South Africa's cultural mix has its roots in a colonial past, represented in many of its churches, museums and Dutch, Victorian and Edwardian buildings. Settlers and slaves later brought their own rich traditions, while the indigenous African communities lived according to their tribal dictates. Fascinating sites introducing you to this proud legacy exist in every province.

Did you know?

The San people (also known as Bushman) created beautiful rock paintings and engravings which you can see at various places, including at the Kamberg Rock Art Centre in KwaZulu-Natal.

A wealth of cultural attractions, South Africa's various ethnic groups are best expressed in cultural villages, visitor centres established in all the main provinces to reflect the country's multicultural heritage.

Among the most popular of these is Shakaland in KwaZulu-Natal, which depicts the isiZulu's beehive huts, their rousing war dances and traditional medicinal skills, and the Basotho Cultural Village in the Free State, which represents the Basotho people's pastoral way of life. Others include Lesedi, Matsama, Nyani and Gaabo Motho cultural villages.

Living urban culture, meanwhile, can be poignantly experienced in the townships, vast and vibey black communities which give the visitor a memorable insight into how apartheid shaped South Africa, while affording an excellent opportunity to listen to the jazzy rhythms that made icons like Hugh Masekela and Miriam Makeba world-famous. Township tours can be arranged through hotels or tourist agents, and typically visit the past homes of political or cultural icons like Nelson Mandela, a museum, craft market and shebeen, where you can try some local cuisine and home-brewed beer.

South Africa's earliest inhabitants, the San Bushmen, have left their cultural legacy in the form of some of the finest examples of rock art in the world, most notably found in the cliff overhangs of the Drakensberg mountains, where no fewer than around 20 000 individual rock paintings have been recorded at 500 different cave and overhang sites between Royal Natal National Park and Bushman's Neck. Another spectacular gallery of rock art is the Cederberg Wilderness, in the Western Cape.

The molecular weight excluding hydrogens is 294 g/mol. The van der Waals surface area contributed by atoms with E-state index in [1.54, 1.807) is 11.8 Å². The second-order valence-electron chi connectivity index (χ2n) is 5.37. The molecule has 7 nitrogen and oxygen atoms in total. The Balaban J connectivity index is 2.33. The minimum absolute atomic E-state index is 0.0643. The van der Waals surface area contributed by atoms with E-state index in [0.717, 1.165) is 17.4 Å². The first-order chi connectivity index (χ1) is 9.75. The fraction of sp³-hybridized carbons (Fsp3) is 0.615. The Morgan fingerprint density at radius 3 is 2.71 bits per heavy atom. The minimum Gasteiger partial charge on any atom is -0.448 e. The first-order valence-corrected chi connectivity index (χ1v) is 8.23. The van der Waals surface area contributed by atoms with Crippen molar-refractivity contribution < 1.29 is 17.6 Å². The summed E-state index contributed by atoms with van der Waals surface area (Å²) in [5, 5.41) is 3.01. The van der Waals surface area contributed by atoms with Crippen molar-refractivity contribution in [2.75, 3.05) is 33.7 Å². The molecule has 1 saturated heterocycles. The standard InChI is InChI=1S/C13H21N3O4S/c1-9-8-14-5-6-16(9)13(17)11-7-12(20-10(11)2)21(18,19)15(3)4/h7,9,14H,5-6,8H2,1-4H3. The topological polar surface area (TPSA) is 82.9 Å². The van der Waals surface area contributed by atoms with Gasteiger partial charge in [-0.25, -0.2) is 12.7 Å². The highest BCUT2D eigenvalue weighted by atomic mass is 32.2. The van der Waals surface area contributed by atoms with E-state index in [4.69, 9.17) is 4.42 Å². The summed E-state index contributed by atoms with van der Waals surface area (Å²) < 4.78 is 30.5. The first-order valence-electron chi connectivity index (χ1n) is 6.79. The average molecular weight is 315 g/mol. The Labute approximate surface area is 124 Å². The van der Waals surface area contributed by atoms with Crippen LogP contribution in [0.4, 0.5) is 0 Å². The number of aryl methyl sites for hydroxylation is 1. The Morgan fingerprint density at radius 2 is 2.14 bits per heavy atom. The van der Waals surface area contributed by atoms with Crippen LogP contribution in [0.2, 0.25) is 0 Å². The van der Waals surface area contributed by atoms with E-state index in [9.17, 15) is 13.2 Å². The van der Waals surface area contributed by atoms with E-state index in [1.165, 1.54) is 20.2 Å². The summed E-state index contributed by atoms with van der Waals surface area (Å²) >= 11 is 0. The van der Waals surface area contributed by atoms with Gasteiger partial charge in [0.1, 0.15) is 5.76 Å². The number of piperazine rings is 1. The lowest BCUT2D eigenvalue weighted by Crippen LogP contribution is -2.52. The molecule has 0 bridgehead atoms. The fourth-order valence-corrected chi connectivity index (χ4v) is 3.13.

The country's colonial past, notably the Dutch in the Cape and the British in KwaZulu-Natal, and its settler history, is borne testament to in numerous national monuments and museums. Among the most important of these is the Apartheid Museum and MuseumAfrica in Johannesburg, District 6 Museum in Cape Town and the Kimberley Mine Museum in Kimberley.

Travel tips & Planning info

Who to contact

Mapungubwe National Park
Tel: +27 (0)15 534 7923

Robben Island Museum
Tel: +27 (0)21 413 4220/

Maropeng
Tel: +27 (0)14 577 9000

Best time to visit

South Africa enjoys a temperate climate all year round in most provinces. The coldest winters − June to end August − are experienced in the Cape.

Around the area

Tour operators in all major cities arrange cultural and heritage trails which take you to cultural attractions in one locality, or take a tour to many in several provinces.

Get around

Most cultural attractions in South Africa are easily accessible by road.

What will it cost

Cultural village charges vary, but are deliberately kept at affordable levels to encourage more visits.

Length of stay

Take at least a week to get a feel of South Africa's cultural landscape.

What to pack

Walking shoes, sunblock and a hat. This is a proudly outdoors country!

Where to stay

Near all South Africa's cultural attractions are good hotels, B&Bs or guesthouses. At some cultural villages, you can overnight in traditional huts, but with all the mod cons.

What to eat

Restaurants and eateries are never more than a stone's throw from South Africa's cultural attractions.

What's happening

South Africa stages more than 200 festivals a year − check the various provincial websites for details of events during your visit.

Best buys

Try to buy crafts made by the communities you visit − you will be adding greatly to their general welfare.